This brief outlines key findings from the first phase of research on Afghan stakeholder views on the conflict. The author worked in Afghanistan for the World Bank and the Afghanistan Research and Evaluation Unit from 2005-2010, and has researched governance and peace processes in Southeast Asia, Central America and Afghanistan.

Peace Brief: Afghan Perspectives on Achieving Durable Peace

Summary

  • Afghans across different groups see the United States as a key party to the conflict whose direct participation in a peace process is crucial to its success, and therefore question the effectiveness of U.S. emphasis on an “Afghan-led” reconciliation strategy.
  • The U.S. must engage directly in negotiating a settlement because of its control over the issue of withdrawal of NATO forces. The Taliban demand for full withdrawal prior to talks appears to be an opening position. A challenge will be linking a structure for drawdown to necessary steps by insurgents to allow a cessation of violence and prevent Afghanistan’s use for terrorism.
  • A settlement process will entail discussion of the composition and future of the Afghan National Security Forces, and the current “transition” strategy of a large army and expanding local defense initiatives will almost certainly need re-examining during such a process.
  • The conflict is not only a struggle for power and resources; it is also a legitimacy crisis stemming from a system of power and patronage that feeds conflict. From this perspective, a settlement should address the concentration of powers in the presidency through incremental reform to appointments, elections, or farther-reaching changes to the structure of government over time.
  • There is a tension between reform and using political appointments to accommodate power-sharing demands. A durable settlement will need to involve political and social agreements among Afghans taking into account the views of a range of stakeholders. To manage this tension, the intra-Afghan peace process should be oriented toward broad inclusion of non-combatants while balancing the secrecy required to make progress.

About this Brief

Hamish Nixon coordinates a joint project of the Chr. Michelsen Institute (CMI), the Peace Research Institute Oslo (PRIO), and the United States Institute of Peace (USIP), on durable peace in Afghanistan.

This brief outlines key findings from the first phase of research on Afghan stakeholder views on the conflict. The author worked in Afghanistan for the World Bank and the Afghanistan Research and Evaluation Unit from 2005-2010, and has researched governance and peace processes in Southeast Asia, Central America and Afghanistan.

Related Publications

Scott Worden on Afghan Elections and the Peace Process

Scott Worden on Afghan Elections and the Peace Process

Wednesday, October 9, 2019

By: Scott Worden

A week and a half after Afghan presidential polls, the results remain unclear. But, we do know that turnout was historically low, largely due to dire security conditions. Meanwhile, with the peace process stalled, USIP’s Scott Worden says the upsurge in U.S. military operations against the Taliban is a “pressure tactic, not a victory strategy.”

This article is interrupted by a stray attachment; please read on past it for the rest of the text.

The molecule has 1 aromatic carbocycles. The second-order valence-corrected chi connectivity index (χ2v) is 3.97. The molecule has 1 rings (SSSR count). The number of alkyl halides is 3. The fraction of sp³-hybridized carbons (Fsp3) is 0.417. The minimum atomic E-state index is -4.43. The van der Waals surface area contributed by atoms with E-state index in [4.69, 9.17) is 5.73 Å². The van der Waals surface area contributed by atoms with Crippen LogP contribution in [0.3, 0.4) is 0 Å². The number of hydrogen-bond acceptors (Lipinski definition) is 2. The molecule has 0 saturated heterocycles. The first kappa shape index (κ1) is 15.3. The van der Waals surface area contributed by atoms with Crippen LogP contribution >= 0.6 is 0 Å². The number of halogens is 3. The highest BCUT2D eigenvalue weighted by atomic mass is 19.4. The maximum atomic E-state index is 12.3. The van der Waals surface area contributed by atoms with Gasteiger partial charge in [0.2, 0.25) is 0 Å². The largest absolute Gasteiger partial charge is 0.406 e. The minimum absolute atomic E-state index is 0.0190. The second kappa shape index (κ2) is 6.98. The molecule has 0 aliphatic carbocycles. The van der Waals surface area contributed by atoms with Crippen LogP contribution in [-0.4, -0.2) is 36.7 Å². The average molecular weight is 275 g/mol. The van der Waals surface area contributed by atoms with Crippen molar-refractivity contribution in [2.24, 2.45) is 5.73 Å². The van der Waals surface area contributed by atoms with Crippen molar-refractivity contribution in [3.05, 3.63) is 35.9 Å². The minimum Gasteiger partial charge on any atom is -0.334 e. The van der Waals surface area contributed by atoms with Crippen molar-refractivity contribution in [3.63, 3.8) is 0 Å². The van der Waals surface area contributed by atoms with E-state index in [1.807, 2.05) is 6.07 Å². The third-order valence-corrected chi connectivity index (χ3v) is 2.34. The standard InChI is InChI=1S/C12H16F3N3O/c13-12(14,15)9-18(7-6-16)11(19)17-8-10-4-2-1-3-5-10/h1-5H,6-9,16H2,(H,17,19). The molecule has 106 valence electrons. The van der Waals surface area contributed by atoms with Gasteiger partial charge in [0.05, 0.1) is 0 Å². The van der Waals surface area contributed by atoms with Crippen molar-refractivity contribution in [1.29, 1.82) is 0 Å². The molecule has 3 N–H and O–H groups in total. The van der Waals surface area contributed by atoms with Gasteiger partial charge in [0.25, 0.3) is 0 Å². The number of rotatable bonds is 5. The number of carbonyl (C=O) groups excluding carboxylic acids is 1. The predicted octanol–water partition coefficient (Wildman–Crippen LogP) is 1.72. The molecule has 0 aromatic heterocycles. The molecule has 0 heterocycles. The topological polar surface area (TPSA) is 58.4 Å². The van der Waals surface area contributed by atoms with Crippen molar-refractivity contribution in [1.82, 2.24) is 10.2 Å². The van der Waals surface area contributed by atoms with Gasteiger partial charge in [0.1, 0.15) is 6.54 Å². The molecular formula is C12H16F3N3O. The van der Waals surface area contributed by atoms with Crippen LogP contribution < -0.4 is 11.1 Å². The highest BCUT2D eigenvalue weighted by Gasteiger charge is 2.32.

Electoral Violence; Democracy & Governance; Peace Processes

Loya Jirgas and Political Crisis Management in Afghanistan: Drawing on the Bank of Tradition

Loya Jirgas and Political Crisis Management in Afghanistan: Drawing on the Bank of Tradition

Monday, September 30, 2019

Many times over the past century, Afghan political elites have utilized a loya jirga, or grand national assembly, when they have needed to demonstrate national consensus. Based on traditional village jirgas convened to resolve local disputes, loya jirgas have been used to debate and ratify constitutions, endorse the country's position and alliances in times of war, and discuss how and when to engage the Taliban in peace talks. In light of the growing political uncertainty in Afghanistan, this report examines the strengths and weaknesses of the loya jirga as an institution for resolving national crises.

Type: Special Report

Democracy & Governance

How to push Taliban for compromise? Ask the women doing it.

How to push Taliban for compromise? Ask the women doing it.

Tuesday, September 24, 2019

By: Palwasha L. Kakar

The halt in the U.S.-Taliban dialogue, plus Afghanistan’s September election, has forced a hiatus in formal peace efforts in the Afghan war—and that creates an opening to strengthen them. A year of preliminary talks has not yet laid a solid foundation for the broad political settlement that can end the bloodshed. While talks so far have mainly excluded Afghan women, youth and civil society, the sudden pause in formal peacemaking offers a chance to forge a more inclusive, and thus reliable, process. Even better, a little-noted encounter in Qatar between women and Taliban leaders signals that a broader process is doable.

Type: Analysis and Commentary

Gender; Peace Processes

What to Watch for in Afghanistan’s Presidential Election

What to Watch for in Afghanistan’s Presidential Election

Tuesday, September 24, 2019

By: Scott Worden; Colin Cookman

After several delays, Afghans will finally head to the polls on Saturday to elect their next president. The election comes amid an indefinite stall in the year-long U.S.-Taliban negotiations following the cancellation of a high-level summit earlier in the month. There has been a debate over the sequencing of elections and the peace process for months, but the vote will move ahead this weekend. As with all post-2001 Afghan elections, security risks and the potential for fraud and abuse loom over these polls. USIP’s Scott Worden and Colin Cookman look at how insecurity will impact the legitimacy of the vote and what measures have been taken to combat electoral mismanagement and fraud.

Type: Analysis and Commentary

Electoral Violence; Democracy & Governance

View All Publications